Prion diseases are rare but deadly neurodegenerative brain diseases that result from misfolding protein. Impacting both animals and humans, such rapidly progressive diseases result in abnormal physical and impaired mental functioning within months of diagnosis until death. Examples include mad cow disease, scrapie, Kuru, and Creutzfeldt-Jakob disease.
The normal cellular host protein PrPC holds an intrinsic property to fold. When it folds differently, the protein undergoes a conversion to the pathogenic PrPSc conformation (Figure 1). Specifically, the protein loses some of its alpha helical nature and becomes greatly composed of beta-pleated structures, which are prone to aggregation. The infectious particle can consequently accumulate in the brain and have detrimental impacts in cognition. PrPSc also replicates like an inanimate crystal; devoid of genetic material, PrPSc auto-catalyzes and triggers a chain-like reaction to produce more of itself. PrPSc is also known to ravage through the brain, creating a sponge-like (spongiform) appearance.
At present, there are no cures available to treat prion disease. Novel work done by Mead et al. however provides a glimmer of hope regarding an approach to treat patients with Creutzfeldt-Jakob disease.
They designed a monoclonal antibody as a potential treatment for Creutzfeldt-Jakob disease. However, unlike most others who create antibodies that bind to aberrant protein, Mead and colleagues designed an antibody that stabilizes the normal protein precursor. If successful, this may prove to be a valuable approach for treatment for a number of similar diseases, including Alzheimer’s.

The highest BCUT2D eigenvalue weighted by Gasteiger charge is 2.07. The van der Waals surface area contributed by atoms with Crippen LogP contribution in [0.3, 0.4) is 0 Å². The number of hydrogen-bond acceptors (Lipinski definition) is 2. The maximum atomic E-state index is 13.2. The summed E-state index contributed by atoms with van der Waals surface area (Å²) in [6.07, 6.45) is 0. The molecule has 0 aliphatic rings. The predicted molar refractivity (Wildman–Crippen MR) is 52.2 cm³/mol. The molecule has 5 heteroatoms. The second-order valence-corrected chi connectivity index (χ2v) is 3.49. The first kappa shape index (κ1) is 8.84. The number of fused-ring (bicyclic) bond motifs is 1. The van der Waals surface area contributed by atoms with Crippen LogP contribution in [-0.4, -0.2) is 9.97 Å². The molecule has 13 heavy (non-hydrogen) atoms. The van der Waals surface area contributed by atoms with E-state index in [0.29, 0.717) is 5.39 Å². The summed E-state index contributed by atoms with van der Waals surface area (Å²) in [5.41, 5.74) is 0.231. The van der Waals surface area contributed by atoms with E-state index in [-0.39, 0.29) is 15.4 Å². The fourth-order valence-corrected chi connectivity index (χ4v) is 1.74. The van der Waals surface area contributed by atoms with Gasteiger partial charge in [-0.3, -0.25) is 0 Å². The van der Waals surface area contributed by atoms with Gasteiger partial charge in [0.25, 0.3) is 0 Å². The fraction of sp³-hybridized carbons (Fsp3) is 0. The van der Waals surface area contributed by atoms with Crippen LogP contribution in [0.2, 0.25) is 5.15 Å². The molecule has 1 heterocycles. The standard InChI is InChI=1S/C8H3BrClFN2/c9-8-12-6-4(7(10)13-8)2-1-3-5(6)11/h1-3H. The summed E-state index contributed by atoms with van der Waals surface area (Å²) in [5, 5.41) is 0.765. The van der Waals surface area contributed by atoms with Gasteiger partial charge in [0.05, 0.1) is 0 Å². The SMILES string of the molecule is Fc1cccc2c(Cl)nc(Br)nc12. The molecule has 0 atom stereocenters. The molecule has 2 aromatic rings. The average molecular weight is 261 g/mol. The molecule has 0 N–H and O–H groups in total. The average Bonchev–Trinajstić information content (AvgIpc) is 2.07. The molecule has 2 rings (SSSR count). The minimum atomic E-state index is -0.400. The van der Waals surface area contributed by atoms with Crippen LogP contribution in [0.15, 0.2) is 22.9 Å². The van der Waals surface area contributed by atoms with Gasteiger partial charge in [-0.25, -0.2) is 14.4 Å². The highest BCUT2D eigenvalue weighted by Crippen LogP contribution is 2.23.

What is Creutzfeldt-Jakob disease?
Creutzfeldt-Jakob disease is a rapidly progressive neurodegenerative disease that causes dementia and ultimately death. This devastating disease affects one person per million per year. In the United States, that is roughly 320 cases annually. However, because it is very difficult to diagnose, researchers and health care professionals speculate that its prevalence may be inaccurate.
There are four types of Creutzfeldt-Jakob disease: sporadic Creutzfeldt-Jakob disease, genetic Creutzfeldt-Jakob disease, variant Creutzfeldt-Jakob disease, and iatrogenic Creutzfeldt-Jakob disease. Sporadic Creutzfeldt-Jakob disease is the most common form of Creutzfeldt-Jakob disease, accounting for 85% of cases, but its causes are unknown. Whereas genetic Creutzfeldt-Jakob disease results from an inherited mutation from one or both parents. This form represents 10% to 15% of patients. Variant Creutzfeldt-Jakob disease comes from exposure to bovine spongiform encephalopathy (BSE), most often through consumption of infected cattle. Iatrogenic Creutzfeldt-Jakob disease is reported to be the least common type of Creutzfeldt-Jakob disease, representing less than 1% of cases. Patients contract the disease through exposure to contaminated medical equipment or medical procedures.